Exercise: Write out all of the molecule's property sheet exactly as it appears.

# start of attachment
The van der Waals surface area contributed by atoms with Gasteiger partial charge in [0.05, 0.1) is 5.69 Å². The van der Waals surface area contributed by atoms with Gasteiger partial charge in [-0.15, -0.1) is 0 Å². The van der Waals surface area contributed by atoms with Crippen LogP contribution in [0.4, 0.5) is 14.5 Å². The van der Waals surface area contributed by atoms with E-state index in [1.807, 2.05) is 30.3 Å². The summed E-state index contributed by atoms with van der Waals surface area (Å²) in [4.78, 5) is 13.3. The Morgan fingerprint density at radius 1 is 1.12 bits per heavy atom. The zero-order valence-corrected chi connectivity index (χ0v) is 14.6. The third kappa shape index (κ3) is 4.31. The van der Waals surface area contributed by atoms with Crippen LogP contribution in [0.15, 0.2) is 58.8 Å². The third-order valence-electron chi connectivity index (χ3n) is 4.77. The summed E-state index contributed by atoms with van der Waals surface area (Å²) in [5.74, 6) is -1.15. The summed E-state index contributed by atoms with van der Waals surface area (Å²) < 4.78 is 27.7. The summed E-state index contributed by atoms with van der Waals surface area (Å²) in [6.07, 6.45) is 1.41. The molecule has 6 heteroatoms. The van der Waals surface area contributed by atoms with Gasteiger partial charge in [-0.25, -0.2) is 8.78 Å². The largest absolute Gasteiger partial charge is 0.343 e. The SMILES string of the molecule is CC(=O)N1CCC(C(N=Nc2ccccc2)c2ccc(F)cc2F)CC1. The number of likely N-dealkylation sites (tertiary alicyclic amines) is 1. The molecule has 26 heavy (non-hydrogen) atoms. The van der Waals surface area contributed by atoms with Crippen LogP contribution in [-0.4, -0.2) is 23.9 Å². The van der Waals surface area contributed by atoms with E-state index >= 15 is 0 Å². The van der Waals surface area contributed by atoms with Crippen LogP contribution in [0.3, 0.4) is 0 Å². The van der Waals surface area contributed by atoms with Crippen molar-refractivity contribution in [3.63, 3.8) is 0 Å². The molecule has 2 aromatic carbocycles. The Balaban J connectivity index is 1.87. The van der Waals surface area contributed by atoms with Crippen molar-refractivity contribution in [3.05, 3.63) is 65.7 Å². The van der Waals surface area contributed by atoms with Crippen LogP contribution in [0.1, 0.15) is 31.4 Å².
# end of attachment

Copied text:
The van der Waals surface area contributed by atoms with Gasteiger partial charge in [0.05, 0.1) is 5.69 Å². The van der Waals surface area contributed by atoms with Gasteiger partial charge in [-0.15, -0.1) is 0 Å². The van der Waals surface area contributed by atoms with Crippen LogP contribution in [0.4, 0.5) is 14.5 Å². The van der Waals surface area contributed by atoms with E-state index in [1.807, 2.05) is 30.3 Å². The summed E-state index contributed by atoms with van der Waals surface area (Å²) in [4.78, 5) is 13.3. The Morgan fingerprint density at radius 1 is 1.12 bits per heavy atom. The zero-order valence-corrected chi connectivity index (χ0v) is 14.6. The third kappa shape index (κ3) is 4.31. The van der Waals surface area contributed by atoms with Crippen LogP contribution in [0.15, 0.2) is 58.8 Å². The third-order valence-electron chi connectivity index (χ3n) is 4.77. The summed E-state index contributed by atoms with van der Waals surface area (Å²) in [5.74, 6) is -1.15. The summed E-state index contributed by atoms with van der Waals surface area (Å²) < 4.78 is 27.7. The summed E-state index contributed by atoms with van der Waals surface area (Å²) in [6.07, 6.45) is 1.41. The molecule has 6 heteroatoms. The van der Waals surface area contributed by atoms with Gasteiger partial charge in [-0.25, -0.2) is 8.78 Å². The largest absolute Gasteiger partial charge is 0.343 e. The SMILES string of the molecule is CC(=O)N1CCC(C(N=Nc2ccccc2)c2ccc(F)cc2F)CC1. The number of likely N-dealkylation sites (tertiary alicyclic amines) is 1. The molecule has 26 heavy (non-hydrogen) atoms. The van der Waals surface area contributed by atoms with Crippen LogP contribution in [-0.4, -0.2) is 23.9 Å². The van der Waals surface area contributed by atoms with E-state index >= 15 is 0 Å². The van der Waals surface area contributed by atoms with Crippen LogP contribution in [0.3, 0.4) is 0 Å². The van der Waals surface area contributed by atoms with Crippen molar-refractivity contribution in [3.63, 3.8) is 0 Å². The molecule has 2 aromatic carbocycles. The Balaban J connectivity index is 1.87. The van der Waals surface area contributed by atoms with Crippen molar-refractivity contribution in [3.05, 3.63) is 65.7 Å². The van der Waals surface area contributed by atoms with Crippen LogP contribution in [0.1, 0.15) is 31.4 Å².